What Have I Done to Deserve This
For the past 30 years, Pedro Almodóvar has created films at a consistent pace, approximately one every two years or so. The fourth film in this impressive oeuvre, What Have I Done to Deserve This, marked a critical turning point in his development as a filmmaker and emerging auteur. This film was the first to enjoy international distribution, his second out of six collaborations with the actress Carmen Maura, and concretized many of the recurring thematic elements of his films: female solidarity and independence, the importance of female relationships, the recurring characters of the prostitute and the troubled housewife, the deterioration of the family, the dangers of patriarchy, and the evils of consumerism.
What Have I Done to Deserve This centers upon a glorious performance by Carmen Maura as Gloria, a bored, unfulfilled housewife that lives in a small apartment in Madrid with her abusive husband, two sons and meddling, miserly mother-in-law. Gloria’s taxi driver husband withholds money from her, money that she desperately needs to maintain the household while he not so secretly pines for a German opera singer. Her mother-in-law constantly complains, longing to live in the countryside. Her oldest son Toni sells drugs and her youngest son Miguel has sex with older men. Working as a maid for wealthier families, Gloria’s only refuge from her life is her next door neighbor and best friend Crystal, a prostitute. Though the film contains many subplots and additional characters (including an impotent policeman, a telepathic young girl, and the dentist Gloria sells her youngest son to), the meat of the narrative occurs when Gloria accidently kills her husband with a ham leg as he is attacking her, the only witness being the family iguana named Dinero. Gloria successfully evades the police and is never prosecuted for the murder of her husband.
What Have I Done to Deserve This is perhaps the most important film of Almodóvar’s early career outside of Women on the Verge of a Nervous Breakdown. In this film, he was able to lay the foundation for the dichotomous relationships that define his work: farce vs. melodrama, tragedy vs. comedy, female oppression vs. female liberation, authority of the state vs. authority of the individual, reality vs. surrealism. After the completion of this film, Almodóvar intensified his exploration of these relationships to worldwide success and acclaim. What Have I Done to Deserve This, if nothing more, is the beginning of a template of filmography that borders along genius.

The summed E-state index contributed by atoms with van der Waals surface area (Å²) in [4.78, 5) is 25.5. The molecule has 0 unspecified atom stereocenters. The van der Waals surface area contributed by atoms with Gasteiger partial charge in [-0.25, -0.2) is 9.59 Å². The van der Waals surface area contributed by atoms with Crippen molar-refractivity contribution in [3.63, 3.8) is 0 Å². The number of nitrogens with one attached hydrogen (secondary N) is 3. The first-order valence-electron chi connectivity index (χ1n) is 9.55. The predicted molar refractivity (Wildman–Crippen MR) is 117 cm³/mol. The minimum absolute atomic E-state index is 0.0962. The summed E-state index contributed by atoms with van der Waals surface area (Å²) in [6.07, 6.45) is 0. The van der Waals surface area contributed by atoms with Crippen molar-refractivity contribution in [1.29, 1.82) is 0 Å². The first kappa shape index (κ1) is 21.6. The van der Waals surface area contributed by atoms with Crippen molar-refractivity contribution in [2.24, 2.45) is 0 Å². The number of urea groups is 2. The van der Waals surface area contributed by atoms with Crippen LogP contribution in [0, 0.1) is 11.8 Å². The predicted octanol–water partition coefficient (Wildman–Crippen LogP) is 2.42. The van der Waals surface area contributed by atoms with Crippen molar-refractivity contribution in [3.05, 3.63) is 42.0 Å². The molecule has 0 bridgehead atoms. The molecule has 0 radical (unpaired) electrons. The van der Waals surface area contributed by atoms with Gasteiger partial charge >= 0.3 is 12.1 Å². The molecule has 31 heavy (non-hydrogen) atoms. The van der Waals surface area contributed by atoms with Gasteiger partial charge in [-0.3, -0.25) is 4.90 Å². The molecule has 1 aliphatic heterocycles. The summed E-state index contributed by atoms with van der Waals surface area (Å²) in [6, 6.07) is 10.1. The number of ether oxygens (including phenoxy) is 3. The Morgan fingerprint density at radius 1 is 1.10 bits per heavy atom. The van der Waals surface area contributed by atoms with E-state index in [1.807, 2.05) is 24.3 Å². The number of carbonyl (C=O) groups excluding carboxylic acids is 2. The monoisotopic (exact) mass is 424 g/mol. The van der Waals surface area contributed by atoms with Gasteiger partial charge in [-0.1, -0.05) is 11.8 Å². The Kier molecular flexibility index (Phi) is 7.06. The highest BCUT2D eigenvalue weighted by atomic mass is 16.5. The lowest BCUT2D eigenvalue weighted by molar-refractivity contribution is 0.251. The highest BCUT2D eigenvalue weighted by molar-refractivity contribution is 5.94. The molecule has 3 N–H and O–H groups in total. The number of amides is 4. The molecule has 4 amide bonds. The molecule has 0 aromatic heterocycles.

Women on the Verge of a Nervous Breakdown
“A new comedy about someone you know” tagline for Women on the Verge of a Nervous Breakdown
Women on the Verge of a Nervous Breakdown announces its status immediately: the opening credits is a series of commercial pop art, equally vibrant and gaudy. Pop art is an embrace of the commercial and the manufactured, some of the qualities that many artists deride. Almodóvar is after all a pop artist; he seems to have no pretensions that he’s making high art, especially with Women the Verge, the film that catapulted him to international fame.
Because of the screwball nature of the plot, any description of it borders on irrelevant. Ivan (Fernando Guillén) leaves his girlfriend Pepa (Carmen Maura), who goes into a state of depression that she combats with sleeping pills. After she receives some important news from her doctor, she sets out to tell Ivan. Although she doesn’t find him, she does find out something new: Ivan had a son, Carlos (a dorky young Antonio Banderas), who is married to Marissa (the fascinating, Picasso-esque face of Rossy de Palma). From there on the group mingles with phone repairmen, the mentally ill, and Shiite terrorists. If you want to label the film, melodramedy seems to be the only appropriate term. Coincidences, estranged sons, political intrigue, mistaken identities, spiked gazpacho, it’s a loving embrace of the most commercial film genres perfected melded into one. Yet each element serves to enhance the others, there’s no clashing of the various tones of each style.
Women on the Verge isn’t meant as a self-serious drama, but rather an off-the-wall comedy, where the absurdity of one situation leads to the even more absurd next. The comedy doesn’t arise from humorous situations, but rather a juxtaposition of a series of rather serious ones. It’s the type of zany narrative that is frequently employed by many filmmakers today, from the Coen Brothers’ Burn After Reading, to François Ozon’s 8 Women, to David Gordon Green’s Pineapple Express. But the form has commercially viable filmic roots back in the screwball comedies of the ‘30s and ‘40s, including Bringing Up Baby, The Awful Truth, and His Girl Friday.
It’s Almodóvar’s embrace of his work as pop art which makes it such an endearing film. The color palette resembles Warhol’s silkscreened celebrity portraits, but more to the point would be the way in which Almodóvar pays homage to well-respected commercial filmmakers. Pepa works dubbing films, and we see her doing voiceover work for Nicholas Ray’s Johnny Guitar. A poster for the Charles Vidor musical Cover Girl (starring Gene Kelly and Rita Hayworth) hangs on a wall. And as Pepa stares at Ivan’s apartment complex, Almodóvar visually quotes Rear Window, showing us a Spanish Miss Torso. It’s the ability to straddle commercial guidelines and artistic vision (something so few can do, but Hitchcock, Ray, and Vidor are notable exceptions) that makes Almodóvar one of the most well-respected commercial filmmakers.